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REAL Mayonnaise

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Makes: 1 servings adjust
This is my father's mother's recipe for homemade mayonnaise, modified by me to accomodate more modern kitchen equipment and technology. The recipe uses a raw egg, and I cover that in my blog post at http://www.mybudgetkitchen.com/ovoids-in-the-raw/. Use pasteurized liquid eggs found in the grocery dairy department in paperboard milk-carton packages if raw eggs are a problem for you.

Directions

Ingredients

  • 1 Egg, raw. Substituted 1/2 cup liquid pasteurized eggs if desired.
  • 1 tablespoon Apple Cider Vinegar, Don't substitute other vinegars, it definitely impacts the flavor.
  • 1 tablespoon Lemon Juice
  • 1 tablespoon Dijon Mustard

Step 1

You're going to be using your stick blender (or boat motor, as I like to call it), so find a tall, narrow, 1 pint container. Put the eggs, vinegar, lemon juice, and mustard into that. Pulse it two or three times with the boat motor.

Ingredients

  • 12 teaspoon Kosher Salt, If using regular salt use half.
  • 1 12 cups Canola Oil, You can sub other oils. See directions.

Step 2

Put the oil and salt in and run the boat motor with it all the way to the bottom and held vertical. Watch as the oil is drawn down into the blades and mayonnaise starts to happen down near the bottom. When the oil seems to stop moving, tilt the boat motor to a 45 degree angle and the oil will start moving again. When it stops again, start slowly drawing the motor up out of the mixture until you see that all of the oil has been incorporated. At this point, you have a pint of the best mayonnaise you ever tasted!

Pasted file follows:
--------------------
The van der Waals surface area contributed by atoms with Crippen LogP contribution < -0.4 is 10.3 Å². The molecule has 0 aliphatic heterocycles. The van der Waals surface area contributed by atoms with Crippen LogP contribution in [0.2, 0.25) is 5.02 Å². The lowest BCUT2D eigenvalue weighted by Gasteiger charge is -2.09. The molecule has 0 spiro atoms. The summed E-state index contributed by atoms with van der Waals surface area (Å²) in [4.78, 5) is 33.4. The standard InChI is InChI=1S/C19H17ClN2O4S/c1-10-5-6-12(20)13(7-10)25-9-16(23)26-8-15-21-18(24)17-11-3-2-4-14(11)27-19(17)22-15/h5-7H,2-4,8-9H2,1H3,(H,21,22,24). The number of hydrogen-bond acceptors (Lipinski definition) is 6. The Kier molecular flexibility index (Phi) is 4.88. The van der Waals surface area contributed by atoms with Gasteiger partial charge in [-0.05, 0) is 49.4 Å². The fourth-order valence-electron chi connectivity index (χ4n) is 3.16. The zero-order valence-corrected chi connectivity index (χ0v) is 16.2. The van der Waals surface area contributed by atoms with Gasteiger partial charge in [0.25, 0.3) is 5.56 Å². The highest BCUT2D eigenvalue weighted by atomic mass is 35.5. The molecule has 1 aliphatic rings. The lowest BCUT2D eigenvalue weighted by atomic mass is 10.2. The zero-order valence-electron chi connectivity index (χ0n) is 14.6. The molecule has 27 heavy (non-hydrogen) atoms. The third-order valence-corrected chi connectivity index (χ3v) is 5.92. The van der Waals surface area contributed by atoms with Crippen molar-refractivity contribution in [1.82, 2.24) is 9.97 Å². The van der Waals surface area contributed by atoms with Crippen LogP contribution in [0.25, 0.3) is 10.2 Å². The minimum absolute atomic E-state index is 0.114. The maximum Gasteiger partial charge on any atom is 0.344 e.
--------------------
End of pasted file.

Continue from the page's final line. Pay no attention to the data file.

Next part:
Step 3

Now, many are afraid of raw eggs, but the acidity of this mixture is high enough that bacterial growth is nearly impossible. Plus you can go the pasteurized route with your eggs to limit that even further. Oddly enough, allowing this to sit at room temperature for 30 minutes or so will actually reduce the amount of harmful bacteria which could be in it. Transfer to a sealable container and refrigerate. Use it all up within two weeks (if it lasts that long). Another note: This will skin over pretty fast if exposed to air for too long. The "skin" can be skimmed off or stirred back in, it makes no difference. Final note: you can substitute other oils. Corn oil or vegetable oil will work just as well. Peanut can also work but the flavor isn't as good. If you use olive oil and add some finely chopped garlic, some minced capers, and a little finely chopped basil then you have what the Italians call "aioli", a fine dipping sauce for bread, fish, or veggies.
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